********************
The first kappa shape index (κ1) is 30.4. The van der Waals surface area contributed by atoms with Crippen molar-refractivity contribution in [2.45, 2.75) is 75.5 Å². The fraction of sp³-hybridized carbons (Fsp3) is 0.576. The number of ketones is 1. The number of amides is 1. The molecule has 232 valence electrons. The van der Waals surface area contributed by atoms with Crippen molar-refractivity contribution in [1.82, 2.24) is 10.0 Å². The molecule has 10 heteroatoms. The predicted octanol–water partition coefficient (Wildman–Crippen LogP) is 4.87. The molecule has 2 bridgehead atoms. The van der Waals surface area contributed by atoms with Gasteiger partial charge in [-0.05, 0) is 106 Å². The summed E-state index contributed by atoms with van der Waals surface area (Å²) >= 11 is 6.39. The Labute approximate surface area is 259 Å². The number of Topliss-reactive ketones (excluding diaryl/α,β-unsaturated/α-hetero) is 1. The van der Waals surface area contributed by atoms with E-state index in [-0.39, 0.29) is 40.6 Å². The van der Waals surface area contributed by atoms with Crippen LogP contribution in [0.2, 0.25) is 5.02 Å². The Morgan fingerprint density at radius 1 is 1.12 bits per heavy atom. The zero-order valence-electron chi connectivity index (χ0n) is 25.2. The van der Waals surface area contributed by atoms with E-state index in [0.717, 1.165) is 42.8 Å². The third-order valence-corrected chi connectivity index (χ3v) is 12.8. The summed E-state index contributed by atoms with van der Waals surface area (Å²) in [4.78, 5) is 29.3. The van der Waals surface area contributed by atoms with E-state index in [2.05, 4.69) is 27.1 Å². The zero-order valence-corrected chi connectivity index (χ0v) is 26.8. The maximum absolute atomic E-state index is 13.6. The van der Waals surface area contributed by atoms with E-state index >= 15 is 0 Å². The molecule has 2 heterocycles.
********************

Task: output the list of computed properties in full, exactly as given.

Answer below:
The first kappa shape index (κ1) is 30.4. The van der Waals surface area contributed by atoms with Crippen molar-refractivity contribution in [2.45, 2.75) is 75.5 Å². The fraction of sp³-hybridized carbons (Fsp3) is 0.576. The number of ketones is 1. The number of amides is 1. The molecule has 232 valence electrons. The van der Waals surface area contributed by atoms with Crippen molar-refractivity contribution in [1.82, 2.24) is 10.0 Å². The molecule has 10 heteroatoms. The predicted octanol–water partition coefficient (Wildman–Crippen LogP) is 4.87. The molecule has 2 bridgehead atoms. The van der Waals surface area contributed by atoms with Gasteiger partial charge in [-0.05, 0) is 106 Å². The summed E-state index contributed by atoms with van der Waals surface area (Å²) >= 11 is 6.39. The Labute approximate surface area is 259 Å². The number of Topliss-reactive ketones (excluding diaryl/α,β-unsaturated/α-hetero) is 1. The van der Waals surface area contributed by atoms with E-state index in [-0.39, 0.29) is 40.6 Å². The van der Waals surface area contributed by atoms with Crippen LogP contribution in [0.2, 0.25) is 5.02 Å². The Morgan fingerprint density at radius 1 is 1.12 bits per heavy atom. The zero-order valence-electron chi connectivity index (χ0n) is 25.2. The van der Waals surface area contributed by atoms with E-state index in [0.717, 1.165) is 42.8 Å². The third-order valence-corrected chi connectivity index (χ3v) is 12.8. The summed E-state index contributed by atoms with van der Waals surface area (Å²) in [4.78, 5) is 29.3. The van der Waals surface area contributed by atoms with E-state index in [2.05, 4.69) is 27.1 Å². The zero-order valence-corrected chi connectivity index (χ0v) is 26.8. The maximum absolute atomic E-state index is 13.6. The van der Waals surface area contributed by atoms with E-state index >= 15 is 0 Å². The molecule has 2 heterocycles.